Nexar Beam dash cam review: Affordable, with unlimited cloud uploads
A nearly perfect melding of dash cam and phone for an exceptionally low price.
By Jon L. Jacobi
PCWorldOct 2, 2020 3:17 pm PDT
At a Glance
Excellent 1080p, 135-degree captures
Easy setup and connection via the phone app
Unlimited free cloud uploads from your phone
Removable microSD card storage (unlike Owl)
Camera relies on the phone for GPS info, including date/time
The Nexar Beam leverages your phone to the max, and the company provides free, unlimited uploads to its cloud service. You need the phone for GPS, and all the goodies, but it’s a great product within those boundaries.
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The Nexar Beam isn’t the first dash cam to upload video to the cloud—that honor goes to the Owlcam—but it’s nearly as elegant as the Owl, and far more affordable at $90 from Amazon. Free unlimited cloud uploads, GPS, and traffic and accident warnings are the highlights, but both day and night captures are excellent as well.
Note that without the phone, GPS and other goodies disappear (video is still captured). In a phone-centric world, that’s not a huge concern for most users.
This review is part of our ongoing roundup of the best dash cams. Go there for information on competing products and how we tested them.
Design and features
The Beam is a diminutive, square black box of a camera. It’s as small as the Garmin Dash Cam 66W we reviewed last year(currently $200 on Amazon), but it lacks a display (that’s provided by your phone), and the lens housing protrudes further. The sensor is a 1080p GalaxyCore GC2053, a model and brand I’ve never experienced before. Recognizable or not, it does the job. Note that the G-sensor is in the camera, not in the phone.
On the left side of the camera are the power button and micro-SD card slot, while the right is given over to perforations for ventilating the unit. On top are the slot where the suction mount marries to the body, and the mini-USB jack. That’s it. Simple, clean, and easy. If the goal is to be unobtrusive (which to avoid theft, it should be), the Nexar achieves that. Everything else is provided by or done on your phone (iOS or Android).
App and connectivity
Nexar has done a nice job on the phone app. It’s stupid-easy to connect the camera to the phone, and the interface is clean, well-organized, intuitive and informative. Of course, you’ll need to create an account for the phone so you can upload videos, etc.
When you’re finished and have uploaded some “rides” (videos), you can check them out at the online portal dashboard.getnexar.com. I didn’t link as you won’t have access unless you buy. Sign-in is easy, as an access code is sent to your phone.
The camera records to the micro SD card, then transfers to the phone as time allows (it’s near-real-time), then gives you the opportunity to save them to the cloud. You can limit the Beam’s use of phone storage to 20-, 50-, or 80 percent of what’s available; once it hits that limit, it will overwrite previous videos. There’s also automatic upload triggered by the G-sensor, as with the Owl. It worked perfectly in my exclusive, proprietary bang-the-dash-cam-on-the-desk tests, and it didn’t trigger falsely while on the road.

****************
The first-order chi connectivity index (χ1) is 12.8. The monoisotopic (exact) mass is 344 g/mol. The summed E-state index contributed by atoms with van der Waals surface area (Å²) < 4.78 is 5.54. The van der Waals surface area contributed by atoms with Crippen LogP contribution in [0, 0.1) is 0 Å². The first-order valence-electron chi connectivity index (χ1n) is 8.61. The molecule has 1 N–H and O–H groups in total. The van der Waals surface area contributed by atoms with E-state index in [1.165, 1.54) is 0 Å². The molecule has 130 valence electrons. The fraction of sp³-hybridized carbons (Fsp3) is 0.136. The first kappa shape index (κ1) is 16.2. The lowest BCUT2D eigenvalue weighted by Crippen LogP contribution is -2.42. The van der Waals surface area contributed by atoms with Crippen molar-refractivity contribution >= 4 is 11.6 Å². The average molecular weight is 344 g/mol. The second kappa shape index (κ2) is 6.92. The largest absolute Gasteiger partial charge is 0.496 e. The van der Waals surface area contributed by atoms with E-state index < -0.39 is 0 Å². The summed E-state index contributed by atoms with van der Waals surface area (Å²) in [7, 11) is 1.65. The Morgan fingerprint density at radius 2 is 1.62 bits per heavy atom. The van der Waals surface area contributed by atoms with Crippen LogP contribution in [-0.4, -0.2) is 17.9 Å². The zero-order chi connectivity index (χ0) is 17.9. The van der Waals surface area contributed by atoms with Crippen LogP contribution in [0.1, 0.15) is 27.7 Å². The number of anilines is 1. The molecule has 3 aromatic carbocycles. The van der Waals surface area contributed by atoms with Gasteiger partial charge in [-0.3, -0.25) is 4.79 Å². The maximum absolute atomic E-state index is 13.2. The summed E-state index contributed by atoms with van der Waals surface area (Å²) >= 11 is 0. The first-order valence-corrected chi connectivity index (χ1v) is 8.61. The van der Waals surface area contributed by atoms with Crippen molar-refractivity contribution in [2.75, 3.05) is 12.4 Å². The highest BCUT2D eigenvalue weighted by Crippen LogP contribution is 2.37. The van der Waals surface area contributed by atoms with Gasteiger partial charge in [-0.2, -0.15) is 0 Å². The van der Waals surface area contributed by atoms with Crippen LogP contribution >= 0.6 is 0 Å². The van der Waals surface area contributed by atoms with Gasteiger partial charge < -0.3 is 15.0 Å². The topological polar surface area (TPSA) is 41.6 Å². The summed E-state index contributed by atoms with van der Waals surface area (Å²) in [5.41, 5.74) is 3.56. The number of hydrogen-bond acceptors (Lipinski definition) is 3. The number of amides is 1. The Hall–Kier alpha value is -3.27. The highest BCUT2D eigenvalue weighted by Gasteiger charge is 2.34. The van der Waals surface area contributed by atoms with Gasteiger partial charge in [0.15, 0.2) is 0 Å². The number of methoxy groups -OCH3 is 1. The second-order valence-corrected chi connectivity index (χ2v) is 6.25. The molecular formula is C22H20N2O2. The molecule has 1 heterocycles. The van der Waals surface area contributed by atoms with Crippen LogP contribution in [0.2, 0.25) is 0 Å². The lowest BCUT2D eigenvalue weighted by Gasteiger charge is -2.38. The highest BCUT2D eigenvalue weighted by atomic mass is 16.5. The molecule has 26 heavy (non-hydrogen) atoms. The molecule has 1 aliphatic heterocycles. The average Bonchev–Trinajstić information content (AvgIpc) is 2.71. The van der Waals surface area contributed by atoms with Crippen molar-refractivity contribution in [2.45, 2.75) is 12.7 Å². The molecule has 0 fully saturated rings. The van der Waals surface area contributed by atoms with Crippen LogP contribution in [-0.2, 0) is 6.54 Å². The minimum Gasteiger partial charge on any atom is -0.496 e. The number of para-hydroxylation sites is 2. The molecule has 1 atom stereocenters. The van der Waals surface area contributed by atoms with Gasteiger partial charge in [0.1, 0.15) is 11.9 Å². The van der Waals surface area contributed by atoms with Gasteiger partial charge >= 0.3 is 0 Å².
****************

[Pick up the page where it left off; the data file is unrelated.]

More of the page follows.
You can also wrap the video with all the important data into a report and upload it immediately using a one-click report function. Siri voice command may be used if you have an iPhone, and the Nexar Groups app allows you to check up on the kids, or vice versa–you know, see if they are where they say they are. I tested the Android version, which lacks the voice command and groups at the moment.
The Beam takes excellent 1080p, 30-fps video. I was especially impressed with the motion stabilization. Even over the rough local roads and the occasional speed bump, the video remains fixed on the horizon with no tearing or jumps.
The colors are quite accurate, details are identifiable, and in general the image quality is about as good as you’ll see with 1080p. If you’re documenting travels, you might opt for a dash cam with higher resolution, but you won’t find anything better for everyday use.
Note that the night captures have the orange-ish tinge featured by many sensors, but they still reveal quite a lot of detail. Headlight flare is minimal. Some of flare in the image above is due my less-than-stellar cleaning of my windshield. My bad.
It’s also my fault that the screenshot shows a 2018 date. The Beam had been disconnected for a week, the battery drained, and I didn’t have my phone with me to reset the camera. Speaking of which, the Beam will run for approximately 15 seconds after the power is removed, assuring that post-incident events are captured.
I was a bit worried about battery life on my phone with the Nexar app running. When connected to the dash cam and in use, the app’s obviously going to use some juice, so keep the phone charging if you’re on a long trip. The auxiliary power connector with dual USB ports that Nexar includes helps with that. That said, the drain wasn’t as significant as I was expecting, and the Nexar app didn’t seem to affect battery life at all when not in operation.
Excellent with the phone
When used in conjunction with your phone, the Nexar Beam delivers an excellent dash cam experience. Super-easy and slickly designed. For people who wouldn’t be caught dead without their phone, and only need front coverage, it’s fantastic.